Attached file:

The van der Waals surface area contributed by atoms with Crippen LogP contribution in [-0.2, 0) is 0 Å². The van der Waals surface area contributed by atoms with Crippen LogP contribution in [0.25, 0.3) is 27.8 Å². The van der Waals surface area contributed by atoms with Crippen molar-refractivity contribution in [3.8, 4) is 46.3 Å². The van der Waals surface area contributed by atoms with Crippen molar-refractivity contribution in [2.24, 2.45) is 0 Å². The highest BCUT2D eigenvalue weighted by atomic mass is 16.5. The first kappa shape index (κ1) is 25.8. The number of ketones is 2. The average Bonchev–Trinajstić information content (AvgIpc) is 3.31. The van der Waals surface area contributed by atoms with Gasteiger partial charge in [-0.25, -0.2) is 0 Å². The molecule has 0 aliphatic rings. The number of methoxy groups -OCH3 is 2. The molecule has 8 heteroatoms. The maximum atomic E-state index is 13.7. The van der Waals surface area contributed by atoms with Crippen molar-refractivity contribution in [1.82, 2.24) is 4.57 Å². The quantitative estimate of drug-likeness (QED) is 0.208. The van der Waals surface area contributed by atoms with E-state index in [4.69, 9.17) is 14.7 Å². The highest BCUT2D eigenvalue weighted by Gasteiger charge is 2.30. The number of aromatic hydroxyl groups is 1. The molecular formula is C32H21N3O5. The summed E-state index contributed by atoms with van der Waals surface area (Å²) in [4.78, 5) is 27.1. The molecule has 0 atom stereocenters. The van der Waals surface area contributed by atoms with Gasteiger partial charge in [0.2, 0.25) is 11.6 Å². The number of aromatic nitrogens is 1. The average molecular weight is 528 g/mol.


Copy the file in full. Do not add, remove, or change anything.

The van der Waals surface area contributed by atoms with Crippen LogP contribution in [-0.2, 0) is 0 Å². The van der Waals surface area contributed by atoms with Crippen LogP contribution in [0.25, 0.3) is 27.8 Å². The van der Waals surface area contributed by atoms with Crippen molar-refractivity contribution in [3.8, 4) is 46.3 Å². The van der Waals surface area contributed by atoms with Crippen molar-refractivity contribution in [2.24, 2.45) is 0 Å². The highest BCUT2D eigenvalue weighted by atomic mass is 16.5. The first kappa shape index (κ1) is 25.8. The number of ketones is 2. The average Bonchev–Trinajstić information content (AvgIpc) is 3.31. The van der Waals surface area contributed by atoms with Gasteiger partial charge in [-0.25, -0.2) is 0 Å². The molecule has 0 aliphatic rings. The number of methoxy groups -OCH3 is 2. The molecule has 8 heteroatoms. The maximum atomic E-state index is 13.7. The van der Waals surface area contributed by atoms with Crippen molar-refractivity contribution in [1.82, 2.24) is 4.57 Å². The quantitative estimate of drug-likeness (QED) is 0.208. The van der Waals surface area contributed by atoms with E-state index in [4.69, 9.17) is 14.7 Å². The highest BCUT2D eigenvalue weighted by Gasteiger charge is 2.30. The number of aromatic hydroxyl groups is 1. The molecular formula is C32H21N3O5. The summed E-state index contributed by atoms with van der Waals surface area (Å²) in [4.78, 5) is 27.1. The molecule has 0 atom stereocenters. The van der Waals surface area contributed by atoms with Gasteiger partial charge in [0.2, 0.25) is 11.6 Å². The number of aromatic nitrogens is 1. The average molecular weight is 528 g/mol.